Λουτράδης Δημήτριος, Καθηγητής, Ιατρική, ΕΚΠΑ
Δρακάκης Πέτρος, Αναπλ. Καθηγητής, Ιατρική, ΕΚΠΑ
Ντόμαλη Αικατερίνη, Επίκ. Καθηγήτρια, Ιατρική, ΕΚΠΑ
The ever increasing number of infertile couples, without any pathological findings in the reproductive system, in the modern society of the Westernized world, in combination with the lack of distinct markers and parameters that define the successful outcome of stimulation treatments, lead the research interest towards the study of genetic markers that seem to play a pivotal role in the reproductive system. One of those is the Follicle Stimulating Hormone Receptor (FSHR) gene that actively contributes towards follicle maturation and estrogen production, hence controlling female and male fertility. A number of studies have defined the importance of several polymorphisms in the FSHR gene and have associated the derived genotypes with phenotypes that relate to reduced or unsuccessful stimulation protocols. The majority of these studies have investigated the impact of Ser680Asn polymorphism individually or in combination with the Thr307Ala polymorphism, with which it is at a linkage disequilibrium (LD), and some of them have associated the polymorphisms with reduced oocyte or follicle sensitivity to FSH and increased risk of hypo– or hyper-responsiveness, while others with increased follicle or oocyte number and higher implantation or pregnancy rates. On the other hand, -29 promoter polymorphism (A>G) in FSHR is a less studied polymorphism that seems to lead to reduced FSHR expression levels, whereas a limited number of studies have investigated its impact in combination with other polymorphisms.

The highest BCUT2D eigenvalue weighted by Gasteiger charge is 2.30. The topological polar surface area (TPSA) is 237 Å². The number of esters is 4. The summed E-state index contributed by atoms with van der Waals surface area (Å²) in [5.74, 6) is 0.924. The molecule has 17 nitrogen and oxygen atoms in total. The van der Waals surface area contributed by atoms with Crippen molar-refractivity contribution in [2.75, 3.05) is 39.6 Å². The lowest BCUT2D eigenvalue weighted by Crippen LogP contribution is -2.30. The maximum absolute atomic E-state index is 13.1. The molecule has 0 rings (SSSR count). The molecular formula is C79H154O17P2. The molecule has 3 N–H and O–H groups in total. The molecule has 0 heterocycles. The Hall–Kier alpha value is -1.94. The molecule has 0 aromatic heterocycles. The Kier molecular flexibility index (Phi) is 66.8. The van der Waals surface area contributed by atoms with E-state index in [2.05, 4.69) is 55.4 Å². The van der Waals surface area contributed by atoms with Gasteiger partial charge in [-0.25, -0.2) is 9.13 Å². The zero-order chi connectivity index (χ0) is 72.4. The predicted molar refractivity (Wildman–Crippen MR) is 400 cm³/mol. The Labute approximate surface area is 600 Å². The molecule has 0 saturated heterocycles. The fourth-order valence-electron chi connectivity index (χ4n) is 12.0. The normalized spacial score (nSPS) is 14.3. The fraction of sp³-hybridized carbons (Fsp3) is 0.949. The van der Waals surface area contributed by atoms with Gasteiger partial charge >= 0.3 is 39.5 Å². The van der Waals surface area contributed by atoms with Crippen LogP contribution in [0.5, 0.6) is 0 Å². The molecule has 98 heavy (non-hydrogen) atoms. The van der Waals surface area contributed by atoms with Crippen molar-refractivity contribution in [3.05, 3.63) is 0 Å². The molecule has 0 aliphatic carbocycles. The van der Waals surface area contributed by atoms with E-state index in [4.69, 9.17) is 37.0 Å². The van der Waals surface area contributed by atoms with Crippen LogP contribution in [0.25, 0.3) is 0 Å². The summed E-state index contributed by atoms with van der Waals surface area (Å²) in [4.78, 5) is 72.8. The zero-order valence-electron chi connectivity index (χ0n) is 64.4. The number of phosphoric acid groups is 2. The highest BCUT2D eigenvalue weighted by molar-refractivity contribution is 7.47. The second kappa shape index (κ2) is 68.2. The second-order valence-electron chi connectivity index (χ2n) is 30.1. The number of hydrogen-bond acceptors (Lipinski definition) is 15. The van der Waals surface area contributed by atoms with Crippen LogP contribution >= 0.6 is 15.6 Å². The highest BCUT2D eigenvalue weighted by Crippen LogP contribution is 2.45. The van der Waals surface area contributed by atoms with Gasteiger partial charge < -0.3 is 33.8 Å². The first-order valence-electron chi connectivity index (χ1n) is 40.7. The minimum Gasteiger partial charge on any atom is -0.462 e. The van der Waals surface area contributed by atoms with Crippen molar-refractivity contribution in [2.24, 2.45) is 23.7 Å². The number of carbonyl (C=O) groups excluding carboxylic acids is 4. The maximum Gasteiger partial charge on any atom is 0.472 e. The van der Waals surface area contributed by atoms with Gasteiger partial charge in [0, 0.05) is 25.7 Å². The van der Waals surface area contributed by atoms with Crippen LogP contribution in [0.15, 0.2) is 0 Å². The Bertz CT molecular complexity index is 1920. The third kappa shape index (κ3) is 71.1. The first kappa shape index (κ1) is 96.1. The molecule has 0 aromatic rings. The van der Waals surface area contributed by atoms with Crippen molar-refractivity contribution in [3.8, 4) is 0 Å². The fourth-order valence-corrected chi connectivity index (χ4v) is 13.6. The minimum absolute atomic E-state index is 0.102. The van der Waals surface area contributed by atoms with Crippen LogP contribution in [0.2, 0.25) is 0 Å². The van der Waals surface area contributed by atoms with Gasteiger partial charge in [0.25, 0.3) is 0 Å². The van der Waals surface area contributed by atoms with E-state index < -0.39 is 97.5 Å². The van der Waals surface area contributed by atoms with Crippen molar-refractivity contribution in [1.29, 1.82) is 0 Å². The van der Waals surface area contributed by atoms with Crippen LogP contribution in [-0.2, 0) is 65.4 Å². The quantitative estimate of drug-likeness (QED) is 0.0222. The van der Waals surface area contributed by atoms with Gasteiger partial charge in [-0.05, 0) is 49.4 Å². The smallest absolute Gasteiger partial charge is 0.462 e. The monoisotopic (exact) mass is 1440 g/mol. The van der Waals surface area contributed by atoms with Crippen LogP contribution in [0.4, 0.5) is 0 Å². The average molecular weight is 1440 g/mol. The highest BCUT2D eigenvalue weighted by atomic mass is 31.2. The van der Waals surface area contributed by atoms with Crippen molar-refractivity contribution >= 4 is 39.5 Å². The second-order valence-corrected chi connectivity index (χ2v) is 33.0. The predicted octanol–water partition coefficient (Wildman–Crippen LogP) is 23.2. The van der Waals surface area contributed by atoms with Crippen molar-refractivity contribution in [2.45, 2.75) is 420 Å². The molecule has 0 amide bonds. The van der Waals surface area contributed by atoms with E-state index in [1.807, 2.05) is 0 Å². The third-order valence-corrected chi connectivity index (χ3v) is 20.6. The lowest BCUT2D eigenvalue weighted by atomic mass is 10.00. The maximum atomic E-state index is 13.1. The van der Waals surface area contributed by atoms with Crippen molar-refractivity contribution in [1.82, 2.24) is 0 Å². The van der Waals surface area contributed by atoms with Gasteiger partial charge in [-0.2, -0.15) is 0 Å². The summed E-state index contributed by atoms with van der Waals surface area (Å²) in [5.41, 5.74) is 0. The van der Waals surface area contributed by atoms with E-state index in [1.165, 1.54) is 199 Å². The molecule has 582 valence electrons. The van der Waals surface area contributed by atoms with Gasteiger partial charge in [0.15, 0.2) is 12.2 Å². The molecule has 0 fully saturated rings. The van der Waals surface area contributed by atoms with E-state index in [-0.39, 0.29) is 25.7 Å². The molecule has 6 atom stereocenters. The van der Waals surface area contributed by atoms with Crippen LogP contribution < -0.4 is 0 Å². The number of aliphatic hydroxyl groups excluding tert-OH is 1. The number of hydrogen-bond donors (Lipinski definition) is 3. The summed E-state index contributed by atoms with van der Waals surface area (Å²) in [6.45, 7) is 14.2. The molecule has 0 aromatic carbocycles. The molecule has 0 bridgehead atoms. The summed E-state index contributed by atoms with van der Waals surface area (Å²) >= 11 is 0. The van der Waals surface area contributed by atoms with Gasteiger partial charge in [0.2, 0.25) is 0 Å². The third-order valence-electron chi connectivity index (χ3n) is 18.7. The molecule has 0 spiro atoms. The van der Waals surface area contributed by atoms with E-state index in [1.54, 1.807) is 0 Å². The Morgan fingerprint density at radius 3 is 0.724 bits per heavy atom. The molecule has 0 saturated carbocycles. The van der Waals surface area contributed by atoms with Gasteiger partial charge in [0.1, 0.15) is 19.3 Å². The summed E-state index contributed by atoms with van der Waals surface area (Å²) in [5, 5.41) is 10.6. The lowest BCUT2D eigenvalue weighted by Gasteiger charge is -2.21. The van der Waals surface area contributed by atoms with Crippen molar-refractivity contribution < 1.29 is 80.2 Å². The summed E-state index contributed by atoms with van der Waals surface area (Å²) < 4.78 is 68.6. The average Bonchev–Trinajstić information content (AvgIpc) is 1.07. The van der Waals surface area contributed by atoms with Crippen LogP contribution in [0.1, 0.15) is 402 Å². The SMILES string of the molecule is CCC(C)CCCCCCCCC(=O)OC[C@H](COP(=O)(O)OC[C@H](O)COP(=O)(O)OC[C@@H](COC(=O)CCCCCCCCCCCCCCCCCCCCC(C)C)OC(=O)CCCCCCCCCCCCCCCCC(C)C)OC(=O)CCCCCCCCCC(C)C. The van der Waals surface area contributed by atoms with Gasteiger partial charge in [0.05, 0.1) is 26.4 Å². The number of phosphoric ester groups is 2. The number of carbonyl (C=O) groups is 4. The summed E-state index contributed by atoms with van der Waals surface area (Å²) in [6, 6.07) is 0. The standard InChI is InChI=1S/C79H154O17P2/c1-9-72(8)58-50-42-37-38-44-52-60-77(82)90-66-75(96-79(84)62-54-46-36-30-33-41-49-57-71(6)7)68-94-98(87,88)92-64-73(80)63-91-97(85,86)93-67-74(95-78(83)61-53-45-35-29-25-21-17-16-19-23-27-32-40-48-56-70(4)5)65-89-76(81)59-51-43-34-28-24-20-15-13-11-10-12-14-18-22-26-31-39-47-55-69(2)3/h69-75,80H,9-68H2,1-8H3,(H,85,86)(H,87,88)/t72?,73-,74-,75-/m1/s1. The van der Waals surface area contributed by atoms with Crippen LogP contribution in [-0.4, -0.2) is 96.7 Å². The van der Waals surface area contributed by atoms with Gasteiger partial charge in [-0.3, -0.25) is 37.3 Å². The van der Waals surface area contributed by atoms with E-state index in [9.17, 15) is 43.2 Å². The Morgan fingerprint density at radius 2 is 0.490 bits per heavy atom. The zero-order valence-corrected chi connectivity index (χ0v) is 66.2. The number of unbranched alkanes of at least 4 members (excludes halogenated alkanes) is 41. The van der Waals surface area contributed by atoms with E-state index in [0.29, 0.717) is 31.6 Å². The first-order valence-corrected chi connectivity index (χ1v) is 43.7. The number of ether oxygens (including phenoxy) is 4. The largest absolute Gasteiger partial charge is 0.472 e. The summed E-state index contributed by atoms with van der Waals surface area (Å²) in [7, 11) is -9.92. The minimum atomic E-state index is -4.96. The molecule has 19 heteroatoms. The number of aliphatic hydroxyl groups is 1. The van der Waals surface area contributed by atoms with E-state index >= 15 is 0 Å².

Therefore, the aim of this study was to analyze two different polymorphisms, Ser680Asn and -29 (A>G) promoter polymorphism, of the FSHR gene, individually but also in combination, in a sample of Greek women undergoing IVF or ICSI, in order to elucidate their role in the outcome of controlled oocyte stimulation (COS) protocols and in pregnancy rates, as well as to determine their value as infertility markers.
The genotyping for the two polymorphisms was performed in 141 women undergoing an infertility therapy (IVF or ICSI) and in 94 controls, by real time polymerase chain reaction (RT-PCR). Each polymorphism was analyzed separately and in combination, concerning the the genotype distribution in the infertility group and also concerning the clinical (age, infertility duration, number of trials), biochemical (FSH, LH and AMH) and other parameters that determine COS outcome (estradiol, days of stimulation, number and quality of COC, fertility rates etc.) as well as the qualitative parameters concerning infertility cause, endometrial quality and pregnancy rates. Furthermore, the impact of genotype on poor response to the protocol was also determined.
The study of each locus revealed a positive correlation of the SerSer genotype with higher LH levels, as assayed on the 3rd day of stimulation, and decreased endometrial thickness, whereas the most frequent heterozygote genotype (SerAsn) in the study group undergoing COS exhibited type II endometrial quality. On the other hand, the A allele for the -29 polymorphism correlated to increased number and quality of cumulus oocyte complexes (COCs). The worst theoretically combined genotype of the two polymorphisms AsnAsn AA exhibited the lowest LH levels (2.62 ± 0.68 mIU/L), was not found in the good COS responders and women underwent stimulation due to male infertility.
The present study supports the clinical value of the functional clarification of multiple genetic loci that are involved in the outcome of COS in Greece as well as in other European countries, verifying the efforts of other research groups that are attempting to elucidate the significance of FSHR in the biological processes of reproduction. Further investigations in a greater number of combined genetic loci in large cohorts of infertile women as well as men will contribute to the fine planning and successful implementation of controlled ovarian stimulation protocols.
Receptor FSHR, Gene FSHR, Polymorphism, IVF, ICSI, RT-PCR, Ser680Asn